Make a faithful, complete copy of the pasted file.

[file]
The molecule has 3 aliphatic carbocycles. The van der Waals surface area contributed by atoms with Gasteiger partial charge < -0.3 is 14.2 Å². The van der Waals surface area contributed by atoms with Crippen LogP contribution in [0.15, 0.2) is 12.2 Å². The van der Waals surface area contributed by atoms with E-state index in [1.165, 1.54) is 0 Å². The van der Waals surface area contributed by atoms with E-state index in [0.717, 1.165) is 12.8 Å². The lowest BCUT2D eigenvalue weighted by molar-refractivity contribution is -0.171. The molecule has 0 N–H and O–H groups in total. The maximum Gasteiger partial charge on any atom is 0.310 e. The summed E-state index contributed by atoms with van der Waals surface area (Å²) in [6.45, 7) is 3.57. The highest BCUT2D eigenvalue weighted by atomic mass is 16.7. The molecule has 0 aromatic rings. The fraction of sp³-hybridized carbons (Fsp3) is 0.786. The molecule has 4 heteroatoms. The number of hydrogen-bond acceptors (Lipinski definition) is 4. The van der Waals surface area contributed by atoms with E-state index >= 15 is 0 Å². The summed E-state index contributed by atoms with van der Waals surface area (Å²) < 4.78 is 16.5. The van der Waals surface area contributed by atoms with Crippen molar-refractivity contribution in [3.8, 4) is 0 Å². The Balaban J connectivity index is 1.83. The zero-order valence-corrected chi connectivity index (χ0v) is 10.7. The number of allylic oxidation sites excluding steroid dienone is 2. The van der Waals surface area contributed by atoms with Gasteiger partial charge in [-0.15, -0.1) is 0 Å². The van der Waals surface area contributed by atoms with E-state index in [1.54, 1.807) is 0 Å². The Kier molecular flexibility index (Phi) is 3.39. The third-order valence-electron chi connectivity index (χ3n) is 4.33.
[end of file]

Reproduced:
The molecule has 3 aliphatic carbocycles. The van der Waals surface area contributed by atoms with Gasteiger partial charge < -0.3 is 14.2 Å². The van der Waals surface area contributed by atoms with Crippen LogP contribution in [0.15, 0.2) is 12.2 Å². The van der Waals surface area contributed by atoms with E-state index in [1.165, 1.54) is 0 Å². The van der Waals surface area contributed by atoms with E-state index in [0.717, 1.165) is 12.8 Å². The lowest BCUT2D eigenvalue weighted by molar-refractivity contribution is -0.171. The molecule has 0 N–H and O–H groups in total. The maximum Gasteiger partial charge on any atom is 0.310 e. The summed E-state index contributed by atoms with van der Waals surface area (Å²) in [6.45, 7) is 3.57. The highest BCUT2D eigenvalue weighted by atomic mass is 16.7. The molecule has 0 aromatic rings. The fraction of sp³-hybridized carbons (Fsp3) is 0.786. The molecule has 4 heteroatoms. The number of hydrogen-bond acceptors (Lipinski definition) is 4. The van der Waals surface area contributed by atoms with E-state index >= 15 is 0 Å². The summed E-state index contributed by atoms with van der Waals surface area (Å²) < 4.78 is 16.5. The van der Waals surface area contributed by atoms with Crippen molar-refractivity contribution in [3.8, 4) is 0 Å². The Balaban J connectivity index is 1.83. The zero-order valence-corrected chi connectivity index (χ0v) is 10.7. The number of allylic oxidation sites excluding steroid dienone is 2. The van der Waals surface area contributed by atoms with Gasteiger partial charge in [-0.15, -0.1) is 0 Å². The van der Waals surface area contributed by atoms with E-state index in [1.54, 1.807) is 0 Å². The Kier molecular flexibility index (Phi) is 3.39. The third-order valence-electron chi connectivity index (χ3n) is 4.33.